He didn't understand the severity of the situation at first.
"But when I reached the back of the car, I realized that the damage was a lot more severe, and people were filing out of the middle car pretty badly bloodied," he told CNN on Sunday.
His medical training kicked in as he helped an injured woman off the tracks and attended to others. Solomon said his fellow commuters remained calm and were eager to lend a hand.
"I think everybody's Good Samaritan instinct took effect, and everybody was doing what they could," he said.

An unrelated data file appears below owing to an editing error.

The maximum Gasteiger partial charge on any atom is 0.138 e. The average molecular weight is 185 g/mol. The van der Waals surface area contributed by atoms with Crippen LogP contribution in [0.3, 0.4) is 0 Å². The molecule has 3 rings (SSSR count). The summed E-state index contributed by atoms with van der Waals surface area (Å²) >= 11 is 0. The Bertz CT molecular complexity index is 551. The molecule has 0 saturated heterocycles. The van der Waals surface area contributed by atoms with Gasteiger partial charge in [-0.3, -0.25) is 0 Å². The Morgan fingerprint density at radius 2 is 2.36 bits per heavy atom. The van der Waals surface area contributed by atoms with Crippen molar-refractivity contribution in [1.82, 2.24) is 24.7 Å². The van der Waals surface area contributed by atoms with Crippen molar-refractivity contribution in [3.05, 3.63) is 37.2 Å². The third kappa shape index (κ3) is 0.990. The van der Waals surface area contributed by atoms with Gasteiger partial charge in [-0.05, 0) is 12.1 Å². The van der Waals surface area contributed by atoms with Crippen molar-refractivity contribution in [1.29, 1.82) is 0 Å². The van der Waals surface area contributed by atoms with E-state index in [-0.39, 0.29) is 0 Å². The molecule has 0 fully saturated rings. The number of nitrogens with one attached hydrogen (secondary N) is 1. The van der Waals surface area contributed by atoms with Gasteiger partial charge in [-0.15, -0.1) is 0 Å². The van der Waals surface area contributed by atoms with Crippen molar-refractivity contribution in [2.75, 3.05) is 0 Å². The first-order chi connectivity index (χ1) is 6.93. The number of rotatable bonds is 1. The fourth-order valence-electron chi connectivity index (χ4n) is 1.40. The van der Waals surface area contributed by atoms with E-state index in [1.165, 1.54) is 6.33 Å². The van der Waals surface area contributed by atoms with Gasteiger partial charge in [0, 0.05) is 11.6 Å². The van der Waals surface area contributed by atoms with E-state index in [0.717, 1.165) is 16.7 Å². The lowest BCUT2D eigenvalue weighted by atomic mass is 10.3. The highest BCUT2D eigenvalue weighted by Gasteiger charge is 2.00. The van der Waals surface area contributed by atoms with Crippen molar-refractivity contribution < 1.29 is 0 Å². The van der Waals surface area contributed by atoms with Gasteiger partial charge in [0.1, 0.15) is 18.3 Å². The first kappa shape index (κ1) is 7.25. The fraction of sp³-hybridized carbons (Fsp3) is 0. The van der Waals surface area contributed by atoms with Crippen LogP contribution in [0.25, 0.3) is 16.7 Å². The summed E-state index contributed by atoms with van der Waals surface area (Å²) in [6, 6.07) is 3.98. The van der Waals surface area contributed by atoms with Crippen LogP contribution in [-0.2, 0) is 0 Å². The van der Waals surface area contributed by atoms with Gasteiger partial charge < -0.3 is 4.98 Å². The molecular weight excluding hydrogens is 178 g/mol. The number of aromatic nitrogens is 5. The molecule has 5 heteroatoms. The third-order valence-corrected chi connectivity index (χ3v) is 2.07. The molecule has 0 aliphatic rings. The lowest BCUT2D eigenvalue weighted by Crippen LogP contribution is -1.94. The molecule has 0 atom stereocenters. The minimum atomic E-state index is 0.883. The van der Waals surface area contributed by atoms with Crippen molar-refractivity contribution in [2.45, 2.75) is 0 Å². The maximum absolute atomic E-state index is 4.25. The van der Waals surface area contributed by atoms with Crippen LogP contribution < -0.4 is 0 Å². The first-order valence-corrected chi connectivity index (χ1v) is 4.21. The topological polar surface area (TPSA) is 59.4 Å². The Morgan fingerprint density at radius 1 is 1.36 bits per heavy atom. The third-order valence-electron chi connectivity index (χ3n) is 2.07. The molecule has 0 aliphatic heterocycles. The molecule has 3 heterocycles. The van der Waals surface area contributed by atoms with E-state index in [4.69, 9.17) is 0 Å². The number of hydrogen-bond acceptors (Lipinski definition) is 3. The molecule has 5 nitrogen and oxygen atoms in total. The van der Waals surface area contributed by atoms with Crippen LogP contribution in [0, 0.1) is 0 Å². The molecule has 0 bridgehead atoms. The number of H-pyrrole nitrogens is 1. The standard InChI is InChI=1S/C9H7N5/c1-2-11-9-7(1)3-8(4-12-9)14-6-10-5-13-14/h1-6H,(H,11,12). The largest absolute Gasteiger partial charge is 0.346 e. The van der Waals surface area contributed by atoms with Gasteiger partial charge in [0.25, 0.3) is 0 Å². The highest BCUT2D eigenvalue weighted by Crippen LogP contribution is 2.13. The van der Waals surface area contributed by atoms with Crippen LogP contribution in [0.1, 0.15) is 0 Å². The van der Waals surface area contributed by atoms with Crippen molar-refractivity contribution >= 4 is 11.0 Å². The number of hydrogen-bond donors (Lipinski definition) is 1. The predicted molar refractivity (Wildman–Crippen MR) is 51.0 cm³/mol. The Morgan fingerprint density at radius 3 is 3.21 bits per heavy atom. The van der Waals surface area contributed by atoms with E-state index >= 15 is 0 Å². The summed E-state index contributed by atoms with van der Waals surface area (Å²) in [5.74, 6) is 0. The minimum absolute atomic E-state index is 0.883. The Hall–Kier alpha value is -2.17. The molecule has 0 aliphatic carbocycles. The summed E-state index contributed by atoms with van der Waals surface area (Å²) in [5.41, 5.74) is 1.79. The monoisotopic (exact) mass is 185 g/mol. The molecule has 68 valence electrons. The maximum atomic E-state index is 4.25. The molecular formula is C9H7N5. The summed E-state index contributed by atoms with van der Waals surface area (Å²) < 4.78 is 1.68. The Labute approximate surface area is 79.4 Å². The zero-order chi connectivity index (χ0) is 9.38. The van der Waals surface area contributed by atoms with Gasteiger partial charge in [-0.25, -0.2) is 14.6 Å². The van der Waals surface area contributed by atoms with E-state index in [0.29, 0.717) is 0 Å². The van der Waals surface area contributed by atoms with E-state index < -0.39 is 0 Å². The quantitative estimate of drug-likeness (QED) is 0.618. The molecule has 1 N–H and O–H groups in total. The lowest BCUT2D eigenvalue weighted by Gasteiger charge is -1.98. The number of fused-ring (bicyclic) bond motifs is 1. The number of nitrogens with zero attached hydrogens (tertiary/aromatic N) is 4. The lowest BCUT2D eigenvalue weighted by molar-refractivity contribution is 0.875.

'Absolutely staggering' damage
The damage to the tracks and several train cars is "absolutely staggering," said Sen. Richard Blumenthal of Connecticut, who visited the site with other officials Saturday. Wreckage littered an area of about 200 yards.
"Ribbons of the sides of cars are torn away like ribbons of cloth," the senator said. "Tons of metal tossed around like toy things. The insides of cars are shattered."
The two Metro-North passenger trains, heading in opposite directions, collided Friday evening in southwestern Connecticut. The train heading from New York City to New Haven derailed around 6:10 p.m. and struck the other train in Bridgeport, Connecticut, Weener said Saturday.
Both trains were traveling at about 70 mph immediately before the crash.